Sweet Pea's follow up question: "What have you been doing since I have been gone?"

Not much, I thought. What have I been doing. Certainly not cleaning, or working on projects.
I have been searching for the perfect fabric for 3 rooms. Do you know how hard it is to find items in the store you create in your head? Fabric...impossible. But that's another story.

What I did come up with was gardening. Yes! I have been gardening. I had forgotten about the backbreaking days I spent hauling out crumby dirt, mixing manure and amendments, planting, replanting, weeding and pruning the front and back yard.

I share one or two of my successes.

This is an Improved Meyer Lemon Tree.
It's delicious, fragrant and beautiful

Improved Meyer Lemon tropical landscape

This is what mine looked like in May. Sad.
I replanted Sad Lemon Tree into a pot...with real soil.
Surprise! It started to grow.
New buds and flowers.

No fruit yet...but I am hopeful.

Next up...roses.
Here are a few beauties from my front yard.

This is our Libby Rose, a.k.a. Queen Elizabeth.
When our daughter Libby passed away, my dad and I each planted one in our yards.
He lives closes to the cemetery and sometimes take some over to the grave.
Love him!
Here is a lovely "Peace"
I think this is a" Double Delight".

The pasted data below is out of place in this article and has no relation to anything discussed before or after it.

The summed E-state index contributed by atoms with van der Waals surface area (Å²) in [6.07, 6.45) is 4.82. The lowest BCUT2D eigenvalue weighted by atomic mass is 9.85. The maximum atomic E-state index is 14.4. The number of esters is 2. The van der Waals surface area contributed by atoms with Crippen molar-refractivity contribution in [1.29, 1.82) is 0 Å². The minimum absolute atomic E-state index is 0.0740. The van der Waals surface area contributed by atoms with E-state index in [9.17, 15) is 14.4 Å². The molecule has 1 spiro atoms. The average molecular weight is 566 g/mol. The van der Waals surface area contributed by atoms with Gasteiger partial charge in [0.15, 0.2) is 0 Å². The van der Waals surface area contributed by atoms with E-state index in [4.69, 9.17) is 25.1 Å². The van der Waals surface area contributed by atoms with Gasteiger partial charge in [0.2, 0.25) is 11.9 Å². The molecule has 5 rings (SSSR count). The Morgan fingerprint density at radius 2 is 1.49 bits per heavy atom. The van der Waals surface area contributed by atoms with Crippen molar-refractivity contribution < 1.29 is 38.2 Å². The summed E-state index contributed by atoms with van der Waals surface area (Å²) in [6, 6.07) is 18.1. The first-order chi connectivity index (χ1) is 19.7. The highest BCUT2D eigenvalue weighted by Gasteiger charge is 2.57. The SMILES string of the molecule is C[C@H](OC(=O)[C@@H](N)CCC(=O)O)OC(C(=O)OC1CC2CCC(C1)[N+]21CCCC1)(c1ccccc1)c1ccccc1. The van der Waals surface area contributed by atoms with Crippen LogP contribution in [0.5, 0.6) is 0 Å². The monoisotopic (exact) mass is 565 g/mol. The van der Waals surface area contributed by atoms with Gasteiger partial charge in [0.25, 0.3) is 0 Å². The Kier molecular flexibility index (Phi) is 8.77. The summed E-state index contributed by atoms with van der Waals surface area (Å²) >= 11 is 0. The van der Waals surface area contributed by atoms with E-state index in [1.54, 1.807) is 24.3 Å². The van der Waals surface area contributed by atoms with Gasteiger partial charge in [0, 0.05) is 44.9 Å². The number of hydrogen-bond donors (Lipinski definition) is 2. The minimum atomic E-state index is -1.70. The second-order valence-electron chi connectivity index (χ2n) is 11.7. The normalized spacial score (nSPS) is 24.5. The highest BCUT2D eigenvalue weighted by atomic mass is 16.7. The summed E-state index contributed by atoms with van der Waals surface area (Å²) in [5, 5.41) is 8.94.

Finally, I'm not sure the name of this one, but it's a gorgeous yellow with green edges.

So that, Sweet Pea, is what I am into.

Monday, April 18, 2011

Media Center

I've been searching high and low for an affordable console/media center to fill this whole
Nice, huh?

So, I start at Pottery Barn. HAhahahahah. Affordable? Yeah!
Pottery Barn is where I go to get ideas, not make purchases.
So I see this little beauty.
Price $999....that's dollars, thank you.

Gratefully, I have been successful in the second-hand furniture department. I found this classy piece on Craig's..after just a few days of looking.

However, the big winner was a Thomasville dresser I found at Salvation Army. I saw it, thought about it, measured it twice, thought some more, then sent my daughter to pick it up one day while I was at work. It was half off...$144! Score!
before picture

I spent several hours (read: days) sanding and filling holes.
Then I used several coats of Rust-oleum spray primer in red, then 3-4 coats of
Rust-oleum Colonial Red in satin. As a final touch, I used Minwax walnut stain to distress and add dimension. Finished off with clear coats.
Spray paint is fabulous!

It fits like a glove!

New hardware to finish off the masterpiece.
My neighbor said this looks like a happy face! I agree.Excellent storage for Wii and dvd.
Each drawer holds dvd....perfectly.
Total cost under $200. BAM!
My two helpers. Thanks guys!

Im linking to:

Check them out!

Easter Eggs

Wow! Over 2 months since my last post. Sheesh!

I finally took the time to complete some fun Easter/Spring decor.

Lovely specimens have been gracing blogland in all types and fashions...butterflies,

shoponalark on etsy

spiders, flowers, shells, get the pictures.

I unloaded my spring tubs from the garage a couple of weeks ago and found a hideous egg topiary I had tried to put together last year. Simple ugly. So, tore it apart and created a framed egg specimen display.